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Thursday, Sep 19, 2019

Malavika’s Mumbaistan: Urbane Issues

mumbai Updated: Aug 28, 2019 09:24 IST
Malavika Sangghvi
Malavika Sangghvi
Hindustan Times
Nandini Singh (second from left) with her father Jasjit Singh.
Nandini Singh (second from left) with her father Jasjit Singh.
         

It was a confederation of business aristocracy which impassioned CSR maven Nandini Singh, daughter of pharma tycoon Jasjit Singh and interior designer Kavita Singh, presented to this week. Leading the pack were Anand Mahindra, Harsh Goenka and Gulu Mirchandani, widely believed to be the urbane face of India Inc. Singh — whose commitment to the environment and humane causes sees her often rolling up her sleeves and clearing garbage off the coastline of some of the city’s most valuable pieces of real estate, or feeding the city’s strays on a regular basis – was expectedly delighted. “Today, I was given the incredible opportunity and honour to present to some of India’s most prominent business leaders on my passion, CSR, and giving back to create cultural change and a better future for our country,” she posted on social media. Ending with a thanks to her co-presenter for agreeing to “share her very valuable insights” and a “grateful everyday”.

The Art of Teaching

Rhea Pillai
Rhea Pillai

“Gosh…I have been teaching for the past 20 years and have lost count of how many courses I’ve taught, but yes, well over a 100, even a couple of 100. I think I must have taught over 10,000 people,” said Art of Living teacher Rhea Pillai about the Basic Course which she will be conducting early next month. “It focuses on detoxing and de-stressing the nervous system through deep breathing techniques, predominantly the Sudarshan Kriya. It also incorporates yoga and knowledge that empowers the individual to a healthier, happier state of being,” said the erstwhile model, who was once married to actor Sanjay Dutt through his most tumultuous years and whose separation from tennis star Leander Paes has been in the news. Through it all, somehow, she appears to have maintained her equilibrium. Could her tryst with yoga and meditation have had anything to do with it? Pillai’s next words hint at that. “I absolutely love what I do,” says a daughter of the erstwhile ruling clan of Dhrangadhra, adding, “There is immense healing and empowerment and to be a part of this process is amazing.”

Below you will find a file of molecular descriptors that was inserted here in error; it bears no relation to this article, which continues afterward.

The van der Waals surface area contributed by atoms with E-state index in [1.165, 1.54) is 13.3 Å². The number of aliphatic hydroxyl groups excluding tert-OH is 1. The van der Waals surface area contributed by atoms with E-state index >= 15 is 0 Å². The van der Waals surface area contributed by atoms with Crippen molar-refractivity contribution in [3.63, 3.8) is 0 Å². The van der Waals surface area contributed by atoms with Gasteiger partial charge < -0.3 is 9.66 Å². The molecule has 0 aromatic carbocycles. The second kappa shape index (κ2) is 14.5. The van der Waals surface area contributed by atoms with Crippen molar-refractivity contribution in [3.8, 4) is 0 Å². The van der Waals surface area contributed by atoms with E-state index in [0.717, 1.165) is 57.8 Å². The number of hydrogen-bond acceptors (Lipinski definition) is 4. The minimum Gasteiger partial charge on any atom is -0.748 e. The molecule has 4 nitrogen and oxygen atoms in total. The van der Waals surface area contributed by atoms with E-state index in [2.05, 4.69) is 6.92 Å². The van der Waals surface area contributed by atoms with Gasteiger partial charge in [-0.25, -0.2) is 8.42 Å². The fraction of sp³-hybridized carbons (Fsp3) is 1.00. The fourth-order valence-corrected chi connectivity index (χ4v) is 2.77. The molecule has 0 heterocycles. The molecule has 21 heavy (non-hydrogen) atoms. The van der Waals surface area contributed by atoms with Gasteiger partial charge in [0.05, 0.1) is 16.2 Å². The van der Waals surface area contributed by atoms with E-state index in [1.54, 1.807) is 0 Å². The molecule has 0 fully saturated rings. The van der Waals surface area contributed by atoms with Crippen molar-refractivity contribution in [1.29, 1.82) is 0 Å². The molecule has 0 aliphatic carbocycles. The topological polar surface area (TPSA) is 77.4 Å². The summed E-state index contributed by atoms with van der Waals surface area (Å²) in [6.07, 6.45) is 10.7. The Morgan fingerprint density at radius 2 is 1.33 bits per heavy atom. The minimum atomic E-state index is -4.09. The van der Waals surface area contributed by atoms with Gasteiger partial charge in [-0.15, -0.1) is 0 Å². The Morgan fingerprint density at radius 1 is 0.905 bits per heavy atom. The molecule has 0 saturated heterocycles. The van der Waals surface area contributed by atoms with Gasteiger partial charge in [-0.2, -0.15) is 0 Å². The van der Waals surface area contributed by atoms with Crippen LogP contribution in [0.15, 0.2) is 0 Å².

Designs On You

Ashiesh Shah
Ashiesh Shah

Word comes in that Ashiesh Shah, architect to Bollywood, will be following in the footsteps of no less than Sabyasachi, India’s leading fashion designer, to collaborate with a leading luxury merchandizer’s soon-to-be-launched international lifestyle and home ware brand. Earlier this year, the Kolkata-based fashion czar had been signed on to design a few pieces of crockery and other household decorations for a sister brand. “It gives me the opportunity of showcasing my design aesthetic on a worldwide platform, and I’m elated to be preceded by a visionary like Sabyasachi himself,” said an excited Shah, when he called yesterday, as usual on the verge of a visit to a design week at a European destination.

Stop With The Show Stoppers?

Shahab Durazi
Shahab Durazi

“My focus was predominantly on the uninspired influence Bollywood has on contemporary Indian fashion. This is something I have been vocal about for some time. Bollywood showstoppers and AN obsession with the media discounts and dilutes the purpose of a fashion presentation,” who else but the stylish and elegant Shahab Durazi, widely celebrated amongst his peers as being the master of cut, to put things in perspective about the recently-concluded Fashion Week which saw all manner of stars walk the ramps? We had reached out to Durazi to ask him about his participation in a recent live chat at LFW. What we hadn’t bargained for was his lengthy, considered and well-articulated views on the detrimental effect that Bollywood has on fashion. “The only stars on the ramp should be the designer and his craft,” said Durazi, adding, “Everything else is only momentary and of little consequence. My message to young designers is to stay away from Bollywood and if they are paying these stars to walk the ramp, it may be far more rewarding to put that money towards investments in infrastructure, skilled labour and an in-house media expense for promotion and advertising.” Of course, Durazi, ever the gentleman, clarified that his strong views were not anti-Bollywood, but just pro fashion. “None of this is in any way disrespectful to our Bollywood stars,” said the soft spoken and reclusive designer. “With all due respect to the immense talent our film industry produces, I do reiterate that they should confine their talent to films and let fashion progress in a space devoid of distractions. Unfortunately, the mass hysteria that Bollywood enjoys is often translated in the fashion choices they make and not all of it is credible,” he signed off.
In other words, what Durazi was saying was that when you add fashion to Bollywood you get: Follywood.
Ouch.

First Published: Aug 28, 2019 01:07 IST